1958 in New Zealand
From Wikipedia, the free encyclopedia
- 1 Population
- 2 Incumbents
- 3 Events
- 4 Arts and literature
- 5 Appointments and awards
- 6 Sport
- 7 Births
- 8 Deaths
- 9 References
- 10 See also
- Estimated population as of 31 December: 2,316,000
- Increase since 31 December 1957: 53,200 (2.35%)
- Males per 100 females: 101.3
Regal and viceregal
- Speaker of the House – Robert Macfarlane.
- Prime Minister – Walter Nash.
- Deputy Prime Minister – Clarence Skinner.
- Minister of Finance – Arnold Nordmeyer.
- Minister of Foreign Affairs – Walter Nash.
- Attorney-General – Rex Mason.
Main centre leaders
- Mayor of Auckland – Keith Buttle
- Mayor of Hamilton – Roderick Braithwaite
- Mayor of Wellington – Frank Kitts
- Mayor of Christchurch – Robert Macfarlane then George Manning
- Mayor of Dunedin – Leonard Wright
- 26 June – 'Black Budget', raising taxes on tobacco, alcohol and petrol, passed by second Labour government.
- June – New Zealand's first supermarket, Foodtown, opens at Otahuhu.
- 3 September – Brian Barratt-Boyes performs New Zealand's first open heart surgery at Auckland's Green Lane Hospital.
- 29 September – The emergency number 111 for fire, police and ambulance is introduced; initially only in Masterton and Carterton.
- United States base for Operation Deep Freeze is established at Christchurch Airport.
- The Wairakei Power Station is commissioned. It is New Zealand's first geothermal power station, and only the second large-scale geothermal power station in the world.
Arts and literature
See: 1958 in music
Appointments and awards
- Archbishop of New Zealand
- Anglican Church in Aotearoa, New Zealand and Polynesia, see appointments to Diocese
- Raymond Puckett wins his first national title in the men's marathon, clocking 2:37:28 in Lower Hutt.
- The 65th National Chess Championship was held in Christchurch, and was won by J.R. Phillips of Auckland.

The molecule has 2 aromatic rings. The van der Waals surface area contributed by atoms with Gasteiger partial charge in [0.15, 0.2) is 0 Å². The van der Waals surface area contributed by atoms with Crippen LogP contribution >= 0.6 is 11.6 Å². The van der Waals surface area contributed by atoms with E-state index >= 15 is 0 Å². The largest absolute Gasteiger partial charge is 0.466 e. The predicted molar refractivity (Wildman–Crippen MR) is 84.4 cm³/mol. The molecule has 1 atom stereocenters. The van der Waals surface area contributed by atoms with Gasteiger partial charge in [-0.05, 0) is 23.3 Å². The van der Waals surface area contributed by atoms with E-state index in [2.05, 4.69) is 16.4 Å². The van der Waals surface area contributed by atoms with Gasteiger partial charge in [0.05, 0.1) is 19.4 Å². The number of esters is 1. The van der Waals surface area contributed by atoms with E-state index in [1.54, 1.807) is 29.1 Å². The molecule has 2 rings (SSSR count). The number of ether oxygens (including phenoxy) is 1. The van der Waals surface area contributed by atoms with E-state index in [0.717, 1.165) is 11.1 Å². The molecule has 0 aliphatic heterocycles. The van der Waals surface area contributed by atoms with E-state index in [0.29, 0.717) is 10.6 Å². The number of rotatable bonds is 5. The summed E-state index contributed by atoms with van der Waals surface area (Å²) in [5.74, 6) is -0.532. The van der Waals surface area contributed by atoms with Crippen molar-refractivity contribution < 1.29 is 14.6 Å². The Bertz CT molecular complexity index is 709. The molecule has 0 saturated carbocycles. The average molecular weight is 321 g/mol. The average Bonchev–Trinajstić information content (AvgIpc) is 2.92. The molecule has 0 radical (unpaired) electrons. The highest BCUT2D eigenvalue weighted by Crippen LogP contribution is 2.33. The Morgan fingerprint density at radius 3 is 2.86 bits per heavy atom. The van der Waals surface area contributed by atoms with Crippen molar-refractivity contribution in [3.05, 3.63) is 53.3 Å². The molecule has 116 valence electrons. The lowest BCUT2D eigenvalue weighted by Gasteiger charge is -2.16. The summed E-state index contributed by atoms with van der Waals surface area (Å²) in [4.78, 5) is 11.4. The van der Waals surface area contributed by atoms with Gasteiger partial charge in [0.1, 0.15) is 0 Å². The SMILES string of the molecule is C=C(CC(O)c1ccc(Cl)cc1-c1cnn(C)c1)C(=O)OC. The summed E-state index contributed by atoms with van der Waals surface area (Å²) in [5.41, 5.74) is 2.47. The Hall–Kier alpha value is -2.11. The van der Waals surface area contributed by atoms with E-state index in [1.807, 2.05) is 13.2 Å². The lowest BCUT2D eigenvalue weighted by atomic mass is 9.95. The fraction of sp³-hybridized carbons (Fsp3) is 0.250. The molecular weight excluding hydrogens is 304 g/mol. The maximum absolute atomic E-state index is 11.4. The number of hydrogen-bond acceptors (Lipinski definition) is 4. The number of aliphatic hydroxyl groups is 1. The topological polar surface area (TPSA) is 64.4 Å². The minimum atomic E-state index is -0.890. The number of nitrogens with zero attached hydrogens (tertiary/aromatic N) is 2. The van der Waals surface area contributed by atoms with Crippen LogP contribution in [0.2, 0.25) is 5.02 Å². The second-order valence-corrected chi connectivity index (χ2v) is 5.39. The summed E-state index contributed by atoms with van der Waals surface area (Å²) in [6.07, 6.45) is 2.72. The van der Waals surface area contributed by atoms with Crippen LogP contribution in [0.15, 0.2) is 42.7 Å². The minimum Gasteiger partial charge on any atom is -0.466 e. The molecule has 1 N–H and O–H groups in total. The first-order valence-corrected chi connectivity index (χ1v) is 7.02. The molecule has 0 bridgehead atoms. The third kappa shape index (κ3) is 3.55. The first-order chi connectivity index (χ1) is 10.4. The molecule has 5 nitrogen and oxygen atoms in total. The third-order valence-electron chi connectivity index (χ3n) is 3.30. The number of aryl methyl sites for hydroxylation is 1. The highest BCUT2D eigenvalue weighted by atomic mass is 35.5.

- New Zealand at the 1958 British Empire and Commonwealth Games: The New Zealand team of 63 athletes and 11 officials won four gold, six silver and nine bronze medals.
- The All Blacks played three Test matches against the touring Australian side, retaining the Bledisloe Cup:
- The national men's team played seven matches including five internationals:
- 16 August, Wellington: NZ 2 – 3 Australia
- 23 August, Auckland: NZ 2 – 2 Australia
- 26 August, Hamilton: NZ 3 – 0 Waikato XI
- 31 August, Nouméa: NZ 2 – 1 New Caledonia
- 7 September, Nouméa: NZ 5 – 1 New Caledonia
- 14 September, Nouméa: NZ 2 – 1 New Caledonia
- 18 September, Auckland: NZ 1 – 1 Auckland
- The Chatham Cup was won by Seatoun for the second consecutive year. They beat Christchurch city 7-1 in the final.
- Provincial league champions:
- Auckland: Onehunga
- Bay of Plenty: Rangers
- Buller: Millerton Thistle
- Canterbury: Western
- Hawke's Bay: Napier Athletic
- Manawatu: Kiwi United
- Marlborough: Spartans
- Nelson: Settlers
- Northland: Marlin Rovers
- Otago: Northern AFC
- Poverty Bay: Eastern Union
- South Canterbury: West End
- Southland: Brigadiers
- Taranaki: City
- Waikato: Hamilton Technical OB
- Wairarapa: Masterton Athletic
- Wanganui: Wanganui Athletic
- Wellington: Seatoun AFC
- 1 January: Lesley Shankland (later Murdoch), cricketer.
- 7 February: Simon Upton, politician.
- 30 March: Peter Ellis, convicted for child abuse.
- 15 April: John Bracewell, cricket player and coach.
- 16 May (in the U.S.A.): Thomas "Tab" Baldwin, basketball coach.
- 27 May: Neil Finn, singer, songwriter.
- 28 May: Dennis May, karate master.
- 14 September: Jeff Crowe, cricketer.
- 27 September: Mitch Shirra, motorcycle speedway rider.
- 17 November: Frank van Hattum, soccer player.
- 23 November: Martin Snedden, cricketer and sports administrator.
- 30 November: Barry Cooper, cricketer.
- 3 December: Roger Sowry, politician.
- 14 December (In Scotland): Alan Boath, footballer.
- Daryl Crimp, writer, illustrator and cartoonist.
- A J Hackett, extreme sports entrepreneur.
- (in Zambia): Vicky Jones, children's author.
- Tuku Morgan, politician.
- Pio Terei, actor, singer and comedian.
- Jools and Lynda Topp (the Topp Twins, entertainers.
- Jane Wrightson, chief censor.
- 12 March: Bill Barnard, politician – 10th Speaker of the House of Representatives.
- 17 July: William Burgoyne Taverner, MP and Mayor of Dunedin
- 9 October: Merton Hodge, playwright.
- 25 October: James Chapman-Taylor, architect.
- Statistics New Zealand:Historical Population Estimates
- Statistics New Zealand: New Zealand Official Yearbook, 1990. ISSN 0078-0170 page 52
- Lambert & Palenski: The New Zealand Almanac, 1982. ISBN 0-908570-55-4
- "Elections NZ – Leaders of the Opposition". Retrieved 6 April 2008.
- List of New Zealand Chess Champions
- List of NZ Trotting cup winners
- Auckland Trotting cup at hrnz.co.nz
- Pick and Go rugby results database
- List of New Zealand national soccer matches
- NZ Soccer
- "New Zealand: List of champions". Rec.Sport.Soccer Statistics Foundation. 1999.
- Lesley Murdoch
- List of years in New Zealand
- Timeline of New Zealand history
- History of New Zealand
- Military history of New Zealand
- Timeline of the New Zealand environment
- Timeline of New Zealand's links with Antarctica